Stan Voit: Local man has big dreams for app he created

Mar. 11, 2013 @ 12:02 AM


There are around a million applications — commonly called apps — available to be downloaded to a tablet or smartphone. Robin Aletras has one in mind. He hopes it will become one of those success stories so he can share the profits with a local ministry and, frankly, make some money for himself.

It’s called Last to Pass (Fellowship With Friends). It’s similar to Words with Friends, only offers a variety of themes and skills. His first version has the Bible as a theme, and because lots of names in the Bible are tough to spell, he sees it as both educational as well as challenging.

Aletras, who lives in Gatlinburg with his wife and children, is a self-described computer geek, and his geekiness was evident even in high school. He got involved in computers at the age of 12, just as they were gaining in  popularity.

He grew up in Gatlinburg, moving there at age 5 with his mother from New York to live with his aunt and uncle. He attended Pi Beta Phi and then Gatlinburg-Pittman, but left high school in the 11th grade to attend community college while getting his GED.

In 1994 he began a design business, creating for Geoff Wolpert’s Park Grill and Peddler one of the area’s first business websites. As more people got into that game, he got into graphic design, producing fliers and other desktop publishing products.

Today he operates BlueWeb Media, which includes a number of Internet-related services. And he has partnered with an app design firm to create Last to Pass. That’s only a start. To get from that to a finished product to be downloaded is like turning oil into gasoline.

Aletras says the skills and software needed to create an app are beyond his skill set. Those who create them need experts as partners to actually make them. That takes a lot of money. So Aletras has announced his app on a website called KickStarter, where people like him can tell the world about what they have in mind and who will create it, and then seek pledges and donations to help make it a reality.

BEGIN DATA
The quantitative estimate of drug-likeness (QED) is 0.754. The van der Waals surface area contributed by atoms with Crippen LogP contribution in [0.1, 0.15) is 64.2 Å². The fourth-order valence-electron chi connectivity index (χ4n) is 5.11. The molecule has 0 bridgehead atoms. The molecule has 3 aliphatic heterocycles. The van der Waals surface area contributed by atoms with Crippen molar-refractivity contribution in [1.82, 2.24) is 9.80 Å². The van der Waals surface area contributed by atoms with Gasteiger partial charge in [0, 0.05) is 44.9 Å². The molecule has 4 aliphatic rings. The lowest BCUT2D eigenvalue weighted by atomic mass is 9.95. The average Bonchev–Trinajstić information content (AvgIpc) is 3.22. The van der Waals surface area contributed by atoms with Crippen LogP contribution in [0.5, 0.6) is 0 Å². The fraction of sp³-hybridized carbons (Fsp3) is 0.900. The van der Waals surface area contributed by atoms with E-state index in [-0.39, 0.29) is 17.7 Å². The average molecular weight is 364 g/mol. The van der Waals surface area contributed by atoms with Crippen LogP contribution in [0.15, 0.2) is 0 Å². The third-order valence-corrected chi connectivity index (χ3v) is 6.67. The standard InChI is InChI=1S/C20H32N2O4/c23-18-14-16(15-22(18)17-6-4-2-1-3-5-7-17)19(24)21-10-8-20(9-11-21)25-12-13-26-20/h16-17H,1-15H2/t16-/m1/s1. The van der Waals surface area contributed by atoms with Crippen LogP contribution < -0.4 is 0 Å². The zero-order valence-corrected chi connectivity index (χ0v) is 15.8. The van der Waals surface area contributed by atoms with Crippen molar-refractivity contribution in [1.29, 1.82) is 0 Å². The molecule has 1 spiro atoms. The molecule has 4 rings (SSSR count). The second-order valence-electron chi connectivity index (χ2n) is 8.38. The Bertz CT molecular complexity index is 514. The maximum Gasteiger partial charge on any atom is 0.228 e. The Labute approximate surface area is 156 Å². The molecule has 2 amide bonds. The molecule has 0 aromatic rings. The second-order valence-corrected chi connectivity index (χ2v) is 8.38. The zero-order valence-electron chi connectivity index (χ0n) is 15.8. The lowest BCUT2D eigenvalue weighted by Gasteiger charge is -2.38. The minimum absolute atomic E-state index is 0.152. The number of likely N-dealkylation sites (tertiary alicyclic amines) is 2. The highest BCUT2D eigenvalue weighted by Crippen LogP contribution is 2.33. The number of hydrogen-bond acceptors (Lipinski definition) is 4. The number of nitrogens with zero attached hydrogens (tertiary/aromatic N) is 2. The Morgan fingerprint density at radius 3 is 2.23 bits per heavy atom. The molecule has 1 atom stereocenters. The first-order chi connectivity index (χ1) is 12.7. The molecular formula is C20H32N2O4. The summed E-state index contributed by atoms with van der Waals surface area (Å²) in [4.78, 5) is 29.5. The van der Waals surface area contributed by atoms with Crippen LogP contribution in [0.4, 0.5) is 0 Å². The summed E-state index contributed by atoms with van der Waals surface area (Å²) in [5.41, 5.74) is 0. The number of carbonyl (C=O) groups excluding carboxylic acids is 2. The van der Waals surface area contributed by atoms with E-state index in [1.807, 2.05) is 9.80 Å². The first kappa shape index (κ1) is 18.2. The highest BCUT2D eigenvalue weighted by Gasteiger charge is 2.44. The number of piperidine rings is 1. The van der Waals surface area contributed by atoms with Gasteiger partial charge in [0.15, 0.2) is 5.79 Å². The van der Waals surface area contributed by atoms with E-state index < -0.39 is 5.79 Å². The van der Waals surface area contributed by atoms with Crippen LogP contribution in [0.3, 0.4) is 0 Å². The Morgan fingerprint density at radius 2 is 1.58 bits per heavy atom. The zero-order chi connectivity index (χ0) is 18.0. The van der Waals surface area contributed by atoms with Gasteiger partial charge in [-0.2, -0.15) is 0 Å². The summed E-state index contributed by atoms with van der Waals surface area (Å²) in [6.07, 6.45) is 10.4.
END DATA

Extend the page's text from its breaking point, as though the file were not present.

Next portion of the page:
Aletras is trying to raise $23,000. It costs around $30 an hour for technicians to make an app, and it takes 92 days to do it. He needs donations, not investors. Those who donate, or pledge, have the satisfaction of helping someone reach his goal, but with no share of the proceeds. He already has raised around $10,000.

“It’s all or nothing,” he said. “If you don’t make the goal, nobody pays anything. And if you do make the goal, those who invest get the satisfaction and reward of helping some out.”

A successful app, like Angry Birds or Words with Friends, can be worth millions to the creator. Angry Birds, for example, has been downloaded a billion times. Many who create success apps sell them for millions of dollars.

That’s Aletras’ goal, but as an ordained minister — he was called to the ministry about 20 years ago after he got in some trouble — he wanted his initial app to help a local religious organization. He has pledged 30 percent of the proceeds of the first incarnation of Last to Pass to Gwen Ford and her I Believe Ministries, based in Sevier County.

And will his idea be successful? He thinks it could be.

“The app is a twist on Words with Friends, a Scrabble like game. Ours is unique in that instead of two players you have two to eight players and different themed word packs. The Christian word pack will encourage people to use their Bible as reference to make biblical words. Also the Last To Pass feature gets rid of swapping tiles and passing your turn. If you can’t make a word, you are eliminated.”

KickStarter, as you can imagine, is a crowded website with hundreds of people posting their ideas in hopes of getting enough money to produce one and get rich. Aletras is part of the mass. He has received some money pledges, but needs more. Visit to find a link to his app.

By the way, his wife Jessica, a G-P graduate, uses only Mac products. Aletras doesn’t, but only because, he says, the software he needs is more compatible with Microsoft products. He does, however, use an iPhone.

No matter. If his app gets produced and takes off, he can buy any computer he wants.

— Stan Voit is editor of The Mountain Press. His column appears each Sunday. He can be reached at 428-0748, ext. 217, or e-mail to Twitter: @stanvoit.SNbS